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Transforming gratitude into actions


Gratefully, a clogged inbox includes messages of thanks

by Mari Graham Evans | Presbyterian News Service

LOUISVILLE — “Inbox zero.”

It’s a funny term, often used in professional circles to denote when one’s email inbox has zero messages. As the social media strategist for the denomination, this is one of my most treasured dreams, but not necessarily my reality.

Like many of you, I get a flood of emails every day. Notes from colleagues. Updates on projects. A mess of Google alerts and social media research newsletters. Every day. Endlessly scrolling. Endlessly responding to many, many messages.

Out of the monotony of these emails, I began to get responses to a project I had begun a few weeks before. Instead of the billionth alert about Facebook’s latest kerfuffle, messages of gratitude and love and action started to populate my inbox.

This project I’d embarked on centered on asking people two questions:

(1) What are you grateful for?

(2) What do you plan on doing with that gratitude in the new year to make your community/church/world a better place?

The ethos behind this was to get people thinking about more than just what they are grateful for. Gratitude is great. For Presbyterians, it’s one of the building blocks of our faith. But so is action. How can we use that gratitude —  that grace from God — to help others? How can we catalyze on that gratitude?

The responses to these questions have been nothing short of stunning. Here is one from Crystal Heath, who works at the Presbyterian Board of Pensions:

I am thankful for life! I am even more thankful for prolonged life achieved through early detection of illness/disease. Preventive services provided this for me. I appreciate the benefit of being able to get routine tests performed annually, which this company supports strongly. During a routine annual mammogram, I was diagnosed with an early stage of breast cancer. Had this gone undetected and untreated, I may not be here today to tell about it. I am now a catalyst for preventive services. It is one thing to answer questions regarding preventative services, but it’s another to answer the (denomination’s) Call to Health … to be proactive in one’s own wellness is essential. Knowledge is power! Pay it forward and encourage those around you … on the job, in your home, at your church, wherever you go!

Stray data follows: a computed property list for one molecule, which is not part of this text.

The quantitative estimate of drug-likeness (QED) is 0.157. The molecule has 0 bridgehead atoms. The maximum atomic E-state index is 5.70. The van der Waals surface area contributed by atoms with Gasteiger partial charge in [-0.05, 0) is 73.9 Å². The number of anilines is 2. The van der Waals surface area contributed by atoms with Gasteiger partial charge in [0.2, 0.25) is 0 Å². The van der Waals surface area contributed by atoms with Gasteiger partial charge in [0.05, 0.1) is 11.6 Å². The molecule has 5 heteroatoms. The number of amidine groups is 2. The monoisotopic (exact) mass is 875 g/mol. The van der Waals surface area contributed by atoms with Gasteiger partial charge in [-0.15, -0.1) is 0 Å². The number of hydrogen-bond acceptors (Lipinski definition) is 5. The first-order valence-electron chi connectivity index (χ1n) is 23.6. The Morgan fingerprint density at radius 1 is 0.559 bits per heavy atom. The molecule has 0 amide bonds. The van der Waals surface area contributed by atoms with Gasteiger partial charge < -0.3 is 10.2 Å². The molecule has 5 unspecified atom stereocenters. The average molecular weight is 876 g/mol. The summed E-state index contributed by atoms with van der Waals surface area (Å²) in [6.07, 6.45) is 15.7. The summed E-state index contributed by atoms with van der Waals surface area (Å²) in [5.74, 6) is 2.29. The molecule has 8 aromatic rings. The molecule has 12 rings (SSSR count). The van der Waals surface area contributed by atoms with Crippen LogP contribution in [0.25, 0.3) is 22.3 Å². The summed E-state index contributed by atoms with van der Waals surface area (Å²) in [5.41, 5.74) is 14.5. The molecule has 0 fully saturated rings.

Another moving response came from Fern Cloud, a commissioned ruling elder and Moderator of the Native American Consulting Committee for the church:

In our Dakota language we say “Wopida Tanka.” This means we are very thankful. We also say “Wakan Tanka” for God, which means the “Great Holy One.”

 Wopida Tanka to Wakan Tanka who is all powerful, ever present and all knowing. I am thankful for the great love our creator has for all of his creation. I am thankful for our Savior, Jesus, who one day revealed himself to me in love and set me free from hopelessness. I am thankful that I have the Holy Spirit that gives me the ability to love and guides me through life. I am especially thankful that the Holy Spirit connects me to Wakan Tanka, our Creator, in such a personal way that I can feel it is right and good and know without a doubt that He is Truth.

 I am thankful that I can be a witness to the love of Creator to my own people. I am thankful that Wakan Tanka has a plan and I am in it. This is the greatest thing I can do as a human being and that is to love the Lord my God with all my heart, with all my mind and with all my soul. When I think of being thankful it always starts with God because without his great love for me, I would be lost, unhappy and have nothing to be thankful for. Wopida Tanka!

Since embarking on this project, checking emails has become a little less monotonous. Now, as I go through them, I’ve found myself flooded with waves of —  what else? —  gratitude. Gratitude for the stories that are being so generously shared with our news team. Gratitude for the work — difficult though it is — that people are doing in their communities. Gratitude for the people who make the Presbyterian Church (U.S.A.) an organization I am proud (and grateful?) to work for.

In the coming months, you’ll see more of these gratitude posts on our social media pages. So, in this spirit, I invite you to share what you are grateful for and how you can use that gratitude to be a catalyst in the new year! On social media, tag us in your responses or use the hashtag #thankstoactpcusa to be featured next.

Follow the Presbyterian Church (U.S.A.) on Facebook, Twitter or on Instagram by following @pcusa.

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